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I am using Django which allows people to add extra parameters to a class by using class Meta.

class FooModel(models.Model):
    ...
    class Meta:
        ...

The only thing I found in Python's documentation was:

class FooMetaClass(type):
    ...

class FooClass:
    __metaclass__ = FooMetaClass

However, I don't think this is the same thing.

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1  
Title asks about Python meta, but question seems to ask about Django meta - which one are you asking about? –  ckhan Apr 27 '12 at 3:01

3 Answers 3

up vote 54 down vote accepted

You are asking a question about two different things:

  1. Meta inner class in Django models:

    This is just a class container with some options (metadata) attached to the model. It defines such things as available permissions, associated database table name, whether the model is abstract or not, singular and plural versions of the name etc.

    Short explanation is here: Django docs: Models: Meta options

    List of available meta options is here: Django docs: Model Meta options

  2. Metaclass in Python:

    The best description is here: What is a metaclass in Python?

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Django's Model class specifically handles having an attribute named Meta which is a class. It's not a general Python thing.

Python metaclasses are completely different.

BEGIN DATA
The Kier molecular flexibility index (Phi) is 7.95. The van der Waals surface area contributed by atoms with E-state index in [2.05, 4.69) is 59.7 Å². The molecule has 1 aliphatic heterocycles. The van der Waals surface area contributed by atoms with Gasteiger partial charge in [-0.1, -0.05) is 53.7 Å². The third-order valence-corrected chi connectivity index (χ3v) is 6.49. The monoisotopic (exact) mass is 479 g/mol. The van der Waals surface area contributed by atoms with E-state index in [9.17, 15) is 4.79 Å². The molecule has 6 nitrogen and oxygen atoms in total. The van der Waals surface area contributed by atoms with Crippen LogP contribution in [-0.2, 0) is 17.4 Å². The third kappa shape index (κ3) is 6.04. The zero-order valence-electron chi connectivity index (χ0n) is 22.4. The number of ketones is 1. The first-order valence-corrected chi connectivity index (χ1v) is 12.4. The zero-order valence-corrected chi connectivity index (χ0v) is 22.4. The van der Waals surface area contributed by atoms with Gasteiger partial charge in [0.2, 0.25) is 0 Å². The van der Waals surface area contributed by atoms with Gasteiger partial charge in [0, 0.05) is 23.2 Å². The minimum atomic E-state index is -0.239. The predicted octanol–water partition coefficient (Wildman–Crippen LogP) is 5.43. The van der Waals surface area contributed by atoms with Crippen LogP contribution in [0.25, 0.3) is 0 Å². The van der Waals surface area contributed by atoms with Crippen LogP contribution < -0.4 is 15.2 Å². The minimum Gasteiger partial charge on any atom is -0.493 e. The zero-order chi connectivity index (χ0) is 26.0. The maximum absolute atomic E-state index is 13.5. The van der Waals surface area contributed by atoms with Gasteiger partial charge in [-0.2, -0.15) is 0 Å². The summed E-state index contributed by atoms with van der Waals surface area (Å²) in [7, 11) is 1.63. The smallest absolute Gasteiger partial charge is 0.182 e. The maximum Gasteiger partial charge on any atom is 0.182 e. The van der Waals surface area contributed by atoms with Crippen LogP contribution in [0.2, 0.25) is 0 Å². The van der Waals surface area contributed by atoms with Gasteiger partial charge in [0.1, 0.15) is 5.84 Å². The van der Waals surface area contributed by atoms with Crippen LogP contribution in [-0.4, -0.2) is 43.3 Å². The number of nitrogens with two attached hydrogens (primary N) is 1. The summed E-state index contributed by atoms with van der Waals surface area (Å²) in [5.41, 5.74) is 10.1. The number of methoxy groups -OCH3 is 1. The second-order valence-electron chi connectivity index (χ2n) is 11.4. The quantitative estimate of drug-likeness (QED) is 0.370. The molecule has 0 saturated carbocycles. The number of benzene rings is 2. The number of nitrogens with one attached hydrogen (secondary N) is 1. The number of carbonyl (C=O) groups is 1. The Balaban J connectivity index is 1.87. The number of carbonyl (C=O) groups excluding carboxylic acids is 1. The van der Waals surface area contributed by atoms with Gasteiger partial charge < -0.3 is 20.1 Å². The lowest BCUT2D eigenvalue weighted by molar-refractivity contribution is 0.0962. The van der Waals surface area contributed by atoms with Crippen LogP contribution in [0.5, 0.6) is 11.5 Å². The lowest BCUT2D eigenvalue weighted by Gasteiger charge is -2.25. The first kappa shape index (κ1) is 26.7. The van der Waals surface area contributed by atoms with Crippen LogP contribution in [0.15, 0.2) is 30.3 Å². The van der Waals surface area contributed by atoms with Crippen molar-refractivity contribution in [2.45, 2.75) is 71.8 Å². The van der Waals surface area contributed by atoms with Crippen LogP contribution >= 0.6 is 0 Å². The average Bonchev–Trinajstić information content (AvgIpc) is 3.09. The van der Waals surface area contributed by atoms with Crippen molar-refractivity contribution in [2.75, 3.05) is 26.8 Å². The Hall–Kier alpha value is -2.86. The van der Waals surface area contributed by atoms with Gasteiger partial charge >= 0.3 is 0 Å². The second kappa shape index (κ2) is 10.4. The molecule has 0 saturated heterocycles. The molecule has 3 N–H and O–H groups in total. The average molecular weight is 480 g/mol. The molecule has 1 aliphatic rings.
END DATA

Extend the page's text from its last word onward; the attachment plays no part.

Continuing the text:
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6  
I think your answer is not clear enough - could you elaborate on how Meta class works? I believe OP asked specifically about that. –  Tadeck Apr 27 '12 at 3:09

Extending on Tadeck's Django answer above, the use of 'class Meta:' in Django is just normal Python too.

The internal class is a convenient namespace for shared data among the class instances (hence the name Meta for 'metadata' but you can call it anything you like). While in Django it's generally read only configuration stuff, there is nothing to stop you changing it:

In [1]: class Foo(object):
   ...:     class Meta:
   ...:         metaVal = 1
   ...:         
In [2]: f1 = Foo()
In [3]: f2 = Foo()
In [4]: f1.Meta.metaVal
Out[4]: 1
In [5]: f2.Meta.metaVal = 2
In [6]: f1.Meta.metaVal
Out[6]: 2
In [7]: Foo.Meta.metaVal
Out[7]: 2

You can explore it in Django directly too e.g:

In [1]: from django.contrib.auth.models import User
In [2]: User.Meta
Out[2]: django.contrib.auth.models.Meta
In [3]: User.Meta.__dict__
Out[3]: 
{'__doc__': None,
 '__module__': 'django.contrib.auth.models',
 'abstract': False,
 'verbose_name': <django.utils.functional.__proxy__ at 0x26a6610>,
 'verbose_name_plural': <django.utils.functional.__proxy__ at 0x26a6650>}

However, in Django you are more likely to want to explore the _meta attribute which is an Options object created by the model metaclass when a model is created. That is where you'll find all of the django class 'meta' information. In Django, Meta is just used to pass information into the process of creating the _meta Options object.

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